The abode of India’s missile activity, ‘Abdul Kalam Island’, located in the middle of the vast Bay of Bengal was bustling. Engrossed in works, eminent DRDO personnel tested and confirmed hundreds of events and updated the progress of their respective modules. The block office was manned by some of the most technically skilled scientist who carefully monitored the launch countdown of the missile system. After confirmation of the seamless performance of all the modules and with the go-ahead of the Mission Director, the Range Director brought the Automated Launch Sequence (ALS) to life. The pressure, anxiety, aspirations and above all the hopes of the scientists soured high as the countdown madly raced down towards T-0. As programmed at exactly T-0, the engines of a missile system ignited and its propellants made sure the missile soured high to the skies.
The lift-off was a text book launch. The missile raised and vanished to the blue skies; the DRDO fraternity in attendance to this historic launch, fixated their views towards the colossal screens present in the block office. Housing the command and control centre, the block office is a reinforced concrete structure that can withstand any eventuality that may arise during the missile launch. Various tracker radars and sensors planted along the Indian coast beamed back information on a real time basis; the plot ended with an abrupt bleep and a huge strain in the tracking graphs. Shortly after, the Mission Director came online and announced the successful test of the program. The ecstasy and celebrations inside the block office multiplied exponentially. Years of meticulously planned work involving various DRDO labs had paid off and the nation was staring at a secured future.
V K Saraswath, then Director General (DG) of DRDO, addressing a press conference announced the successful test of India’s indigenously developed Ballistic Missile Defense (BMD) system named the Prithvi Air Defense (PAD) system. India had taken the world by surprise; DRDO had yet again successfully developed a strategic deterrent, working in the dark with extremely minimal outside help. It was at a time when the world powers were pressing sanctions on India in the shadows. BMD was a system mastered by only a select few nations. India had successfully answered the nuclear peril raised by Pakistan and China. PAD was a system that took DRDO years to master, various trailblazer projects were constituted to master a range of tech-barriers faced along the path. After years of dedicated work, DRDO had yet again mastered a technology that was denied to it by global powers.
What forced India to constitute a BMD program? How DRDO mastered the tech-barriers ?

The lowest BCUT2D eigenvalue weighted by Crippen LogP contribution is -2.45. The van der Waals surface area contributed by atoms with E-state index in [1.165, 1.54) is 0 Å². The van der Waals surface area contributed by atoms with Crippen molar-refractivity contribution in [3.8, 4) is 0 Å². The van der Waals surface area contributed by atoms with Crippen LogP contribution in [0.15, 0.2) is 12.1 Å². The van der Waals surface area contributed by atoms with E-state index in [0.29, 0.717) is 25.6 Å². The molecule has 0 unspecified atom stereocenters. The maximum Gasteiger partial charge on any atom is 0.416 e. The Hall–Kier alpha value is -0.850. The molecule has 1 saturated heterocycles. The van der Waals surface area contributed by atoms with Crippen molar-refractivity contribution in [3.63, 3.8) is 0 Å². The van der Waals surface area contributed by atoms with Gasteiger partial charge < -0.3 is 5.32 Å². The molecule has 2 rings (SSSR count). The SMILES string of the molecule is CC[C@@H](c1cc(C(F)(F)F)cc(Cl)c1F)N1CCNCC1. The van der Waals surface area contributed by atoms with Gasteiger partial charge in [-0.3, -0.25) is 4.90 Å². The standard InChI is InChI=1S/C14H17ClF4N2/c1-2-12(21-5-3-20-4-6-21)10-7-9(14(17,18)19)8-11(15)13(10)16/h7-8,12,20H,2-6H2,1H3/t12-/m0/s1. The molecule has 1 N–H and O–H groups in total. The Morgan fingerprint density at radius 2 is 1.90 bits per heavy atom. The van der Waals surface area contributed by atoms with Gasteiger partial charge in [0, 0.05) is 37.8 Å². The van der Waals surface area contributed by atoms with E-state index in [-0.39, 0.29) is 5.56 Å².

It all began in the late nineties, when arms race in South Asia was at its pinnacle. Regional powers were in the contention to excel each other and emerge as a leader in the Asia-Pacific region. India’s ever unstable neighbours, China and Pakistan were actively pursuing nuclear programs. Rapid development of delivery systems was underway in both the nations. By the late 90’s, Pakistan acquired M-9 and M-11 ballistic missile system from China. On the other hand, China introduced the Julang/JL-1 SLBM ; it’s first submarine launched nuclear ballistic missile on Xia class submarine. This move meant Pakistan could reach India’s national capital, New Delhi and China could target Mumbai and other major cities. India on its part had developed the celebrated ‘Agni series’ ballistic missiles. The deterrent factor was very well on India’s side. India was a signatory to the ‘No first use’ policy and it was critical for India to develop a way not only deter but also defend against the threat of these ballistic missiles.
The development of a ballistic missile shield in-house was an uphill task for India’s premier developmental agency, DRDO. India was making waves with its Integrated Guided Missile Development Program; a modified Prithvi missile would theoretically intercept any incoming threats. Before the missile could be intercepted the thread had to be first detected. India also lacked crucial modules required for the system; namely the tracker radar systems, guidance, control and seeker technology. The calamitous need for the shield led India to look at the prospects of importing or co-developing these crucial systems from an International partner and finally assembling the system to acquire its goal. The first on the list was India’s strategic partner Russia; Kremlin was undergoing one of the worst economical crises and failed to commit itself to the program.